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Friday, November 7, 2014

Continued Complaints against the AL RKBA Amendment: "Inalienable" v "Fundamental"

I can't believe it, but the Bama Carry organization is still caterwauling on their Facebook page about the passage (72%) of Amendment 3, as they have done since it first was voted by the Legislature to appear on the ballot.

The ballot measure amended the Alabama constitution of 1901 to read:
Every citizen has a fundamental right to bear arms in defense of himself or herself and the state. Any restriction on this right shall be subject to strict scrutiny.
If you can believe it, the objection now is the wording "fundamental right", which these rubes believe to be somehow less than rights described by the phrase "inalienable right".

There ain't a substantial difference, people.  The two terms are used interchangeably.

Don't believe it? Look, Ol' Backwoods ain't a lawyer, but I can read and reason.  And I trust those attorneys, judges, and justices who have argued and written our pro-RKBA case law. 

How about Justice Clarence Thomas, who wrote the majority opinion in landmark  Supreme Court case McDonald v. City of Chicago, in which the City was infringing the right of a black man to keep and bear arms?  Justice Thomas
uses the words "inalienable" and "fundamental" interchangeably in this section about the history of rights in America (emphasis from Ol' Backwoods):
Justice Thomas:
Fundamental==Inalienable
After declaring their independence, the newly formed States replaced their colonial charters with constitutions and state bills of rights, almost all of which guaranteed the same fundamental rights that the former colonists previously had claimed by virtue of their English heritage. See, e.g., Pa. Declaration of Rights (1776)... declaring that "all men are born equally free and independent, and have certain natural, inherent and inalienable rights," including the “right to worship Almighty God according to the dictates of their own consciences” and the "right to bear arms for the defense of themselves and the state."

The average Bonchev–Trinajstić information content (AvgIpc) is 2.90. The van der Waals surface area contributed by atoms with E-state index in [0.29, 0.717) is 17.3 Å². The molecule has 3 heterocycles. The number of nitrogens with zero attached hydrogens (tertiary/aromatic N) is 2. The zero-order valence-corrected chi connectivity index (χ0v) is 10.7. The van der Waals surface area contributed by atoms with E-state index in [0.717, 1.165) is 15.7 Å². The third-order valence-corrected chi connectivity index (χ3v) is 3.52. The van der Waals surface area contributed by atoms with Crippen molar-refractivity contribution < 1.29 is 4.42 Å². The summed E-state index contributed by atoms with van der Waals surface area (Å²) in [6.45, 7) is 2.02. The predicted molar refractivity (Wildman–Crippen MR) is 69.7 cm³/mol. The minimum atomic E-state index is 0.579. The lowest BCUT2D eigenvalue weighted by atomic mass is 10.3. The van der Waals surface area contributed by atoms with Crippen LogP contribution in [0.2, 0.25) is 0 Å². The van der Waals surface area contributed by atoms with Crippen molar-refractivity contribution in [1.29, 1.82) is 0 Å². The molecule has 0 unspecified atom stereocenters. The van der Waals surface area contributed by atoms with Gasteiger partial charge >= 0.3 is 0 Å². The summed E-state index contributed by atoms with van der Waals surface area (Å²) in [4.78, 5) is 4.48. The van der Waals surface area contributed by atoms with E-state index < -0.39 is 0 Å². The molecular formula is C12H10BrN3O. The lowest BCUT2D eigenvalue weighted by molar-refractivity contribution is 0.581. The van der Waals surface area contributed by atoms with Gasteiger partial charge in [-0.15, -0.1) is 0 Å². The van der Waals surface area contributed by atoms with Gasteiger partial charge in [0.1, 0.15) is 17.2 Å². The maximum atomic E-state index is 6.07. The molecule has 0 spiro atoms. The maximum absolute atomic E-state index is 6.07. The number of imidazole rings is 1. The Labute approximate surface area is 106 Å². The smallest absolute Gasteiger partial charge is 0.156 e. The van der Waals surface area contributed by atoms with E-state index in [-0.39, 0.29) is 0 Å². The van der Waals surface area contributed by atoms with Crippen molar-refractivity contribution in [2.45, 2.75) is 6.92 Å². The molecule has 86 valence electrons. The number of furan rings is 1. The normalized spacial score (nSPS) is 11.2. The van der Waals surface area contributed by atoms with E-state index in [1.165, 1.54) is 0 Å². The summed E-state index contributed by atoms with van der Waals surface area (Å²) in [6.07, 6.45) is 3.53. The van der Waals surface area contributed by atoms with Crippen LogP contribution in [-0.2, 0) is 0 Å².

Several years later, the Founders amended the Constitution to expressly protect many of the same fundamental rights against interference by the Federal Government.
Again later in the same opinion, Justice Thomas was discussing the usages of "privileges and immunities" from the 14th Amendment (emphasis from Ol' Backwoods):

...both the States and the Federal Government had long recognized the inalienable rights of their citizens. ... Article IV, §2 of the Constitution
protected traveling citizens against state discrimination  with respect to the fundamental rights of state citizenship.

I guess Justice Thomas is a backwoods rube who doesn't know his fundamental from his inalienable, huh?

Ol' Backwoods will be back later with more on this... 

Wednesday, November 5, 2014

AL Constitution Ballot Measure on RKBA PASSED!

Despite the surprising objections from Bama Carry, and from the usual anti-gun, anti-rights culprits, Alabama is now the third fourth state in the Union to enshrine the right to keep and bear arms as a fundamental right which must be protected by judges from infringement with the strictest level of judicial review:

From ABC 33 News:
MONTGOMERY, Ala. (AP) - Alabama voters have approved a constitutional amendment to make gun ownership a fundamental right. 
The measure called Amendment 3 won easily in statewide balloting Tuesday.
The Republican-backed amendment used language from the National Rifle Association.
The measure would make owning firearms a fundamental right in Alabama. It would also require that measures to control firearms would have to pass the toughest review by state courts.  
Supporters say the amendment was needed to guard against overreaching gun control. Opponents say the proposal could lead to a dismantling of existing limits on gun possession and ownership. 
Louisiana and Missouri have approved similar measures.
I know my wife and I voted for it.  We must have been among many.

WELL DONE, ALABAMA!

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UPDATE: Prominent RKBA attorney Eugene Volokh quotes the newly-amended Alabama constitution and comments:
"Every citizen has a fundamental right to bear arms in defense of himself or herself and the state. Any restriction on this right shall be subject to strict scrutiny."  
[... the]   provision would impose a more demanding test for gun controls, though not an insuperable test (see this case upholding a limited ban on gun possession by felons under strict scrutiny). Similar restrictions have recently been enacted in Louisiana and Missouri.